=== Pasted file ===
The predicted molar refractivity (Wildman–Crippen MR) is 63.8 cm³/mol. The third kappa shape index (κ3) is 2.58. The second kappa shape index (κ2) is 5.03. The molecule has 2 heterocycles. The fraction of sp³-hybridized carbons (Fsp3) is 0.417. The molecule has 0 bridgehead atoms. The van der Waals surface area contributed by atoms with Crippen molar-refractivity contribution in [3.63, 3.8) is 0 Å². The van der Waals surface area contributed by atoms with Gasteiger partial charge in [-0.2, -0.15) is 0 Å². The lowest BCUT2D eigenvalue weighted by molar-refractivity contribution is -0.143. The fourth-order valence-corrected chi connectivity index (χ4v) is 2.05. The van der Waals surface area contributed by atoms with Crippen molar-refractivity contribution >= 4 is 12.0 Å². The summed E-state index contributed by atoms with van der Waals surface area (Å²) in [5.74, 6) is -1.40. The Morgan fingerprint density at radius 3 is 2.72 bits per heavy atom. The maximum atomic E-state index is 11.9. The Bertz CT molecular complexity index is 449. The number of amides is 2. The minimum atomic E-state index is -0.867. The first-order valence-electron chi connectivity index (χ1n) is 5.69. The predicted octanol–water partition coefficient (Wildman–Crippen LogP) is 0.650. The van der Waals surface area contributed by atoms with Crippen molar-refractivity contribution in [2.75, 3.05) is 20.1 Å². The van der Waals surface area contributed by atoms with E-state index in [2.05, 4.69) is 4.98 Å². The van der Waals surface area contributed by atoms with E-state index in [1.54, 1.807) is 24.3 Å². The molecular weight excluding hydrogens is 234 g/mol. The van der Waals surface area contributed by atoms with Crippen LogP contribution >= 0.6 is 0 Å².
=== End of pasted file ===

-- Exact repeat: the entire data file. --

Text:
The predicted molar refractivity (Wildman–Crippen MR) is 63.8 cm³/mol. The third kappa shape index (κ3) is 2.58. The second kappa shape index (κ2) is 5.03. The molecule has 2 heterocycles. The fraction of sp³-hybridized carbons (Fsp3) is 0.417. The molecule has 0 bridgehead atoms. The van der Waals surface area contributed by atoms with Crippen molar-refractivity contribution in [3.63, 3.8) is 0 Å². The van der Waals surface area contributed by atoms with Gasteiger partial charge in [-0.2, -0.15) is 0 Å². The lowest BCUT2D eigenvalue weighted by molar-refractivity contribution is -0.143. The fourth-order valence-corrected chi connectivity index (χ4v) is 2.05. The van der Waals surface area contributed by atoms with Crippen molar-refractivity contribution >= 4 is 12.0 Å². The summed E-state index contributed by atoms with van der Waals surface area (Å²) in [5.74, 6) is -1.40. The Morgan fingerprint density at radius 3 is 2.72 bits per heavy atom. The maximum atomic E-state index is 11.9. The Bertz CT molecular complexity index is 449. The number of amides is 2. The minimum atomic E-state index is -0.867. The first-order valence-electron chi connectivity index (χ1n) is 5.69. The predicted octanol–water partition coefficient (Wildman–Crippen LogP) is 0.650. The van der Waals surface area contributed by atoms with Crippen molar-refractivity contribution in [2.75, 3.05) is 20.1 Å². The van der Waals surface area contributed by atoms with E-state index in [2.05, 4.69) is 4.98 Å². The van der Waals surface area contributed by atoms with E-state index in [1.54, 1.807) is 24.3 Å². The molecular weight excluding hydrogens is 234 g/mol. The van der Waals surface area contributed by atoms with Crippen LogP contribution >= 0.6 is 0 Å².